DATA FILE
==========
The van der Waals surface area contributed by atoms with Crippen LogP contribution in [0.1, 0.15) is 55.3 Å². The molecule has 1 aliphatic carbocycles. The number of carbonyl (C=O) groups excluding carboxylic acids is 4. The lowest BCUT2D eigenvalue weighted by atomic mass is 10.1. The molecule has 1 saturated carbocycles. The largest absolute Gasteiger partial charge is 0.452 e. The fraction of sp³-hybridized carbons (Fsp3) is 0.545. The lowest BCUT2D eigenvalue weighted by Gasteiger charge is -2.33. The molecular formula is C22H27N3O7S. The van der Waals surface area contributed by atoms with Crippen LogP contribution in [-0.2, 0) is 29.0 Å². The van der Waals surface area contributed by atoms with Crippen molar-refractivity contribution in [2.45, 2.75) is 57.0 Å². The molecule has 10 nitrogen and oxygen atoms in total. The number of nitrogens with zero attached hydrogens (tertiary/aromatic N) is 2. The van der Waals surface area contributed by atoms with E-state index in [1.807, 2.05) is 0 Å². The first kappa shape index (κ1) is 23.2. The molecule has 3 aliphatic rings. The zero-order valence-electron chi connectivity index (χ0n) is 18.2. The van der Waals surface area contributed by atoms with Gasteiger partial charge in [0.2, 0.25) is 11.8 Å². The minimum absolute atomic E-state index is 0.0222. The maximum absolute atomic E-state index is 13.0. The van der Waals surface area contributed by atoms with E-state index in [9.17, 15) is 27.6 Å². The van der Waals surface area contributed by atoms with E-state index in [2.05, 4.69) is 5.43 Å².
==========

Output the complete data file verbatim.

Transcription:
The van der Waals surface area contributed by atoms with Crippen LogP contribution in [0.1, 0.15) is 55.3 Å². The molecule has 1 aliphatic carbocycles. The number of carbonyl (C=O) groups excluding carboxylic acids is 4. The lowest BCUT2D eigenvalue weighted by atomic mass is 10.1. The molecule has 1 saturated carbocycles. The largest absolute Gasteiger partial charge is 0.452 e. The fraction of sp³-hybridized carbons (Fsp3) is 0.545. The lowest BCUT2D eigenvalue weighted by Gasteiger charge is -2.33. The molecular formula is C22H27N3O7S. The van der Waals surface area contributed by atoms with Crippen LogP contribution in [-0.2, 0) is 29.0 Å². The van der Waals surface area contributed by atoms with Crippen molar-refractivity contribution in [2.45, 2.75) is 57.0 Å². The molecule has 10 nitrogen and oxygen atoms in total. The number of nitrogens with zero attached hydrogens (tertiary/aromatic N) is 2. The van der Waals surface area contributed by atoms with E-state index in [1.807, 2.05) is 0 Å². The first kappa shape index (κ1) is 23.2. The molecule has 3 aliphatic rings. The zero-order valence-electron chi connectivity index (χ0n) is 18.2. The van der Waals surface area contributed by atoms with Gasteiger partial charge in [0.2, 0.25) is 11.8 Å². The minimum absolute atomic E-state index is 0.0222. The maximum absolute atomic E-state index is 13.0. The van der Waals surface area contributed by atoms with E-state index in [9.17, 15) is 27.6 Å². The van der Waals surface area contributed by atoms with E-state index in [2.05, 4.69) is 5.43 Å².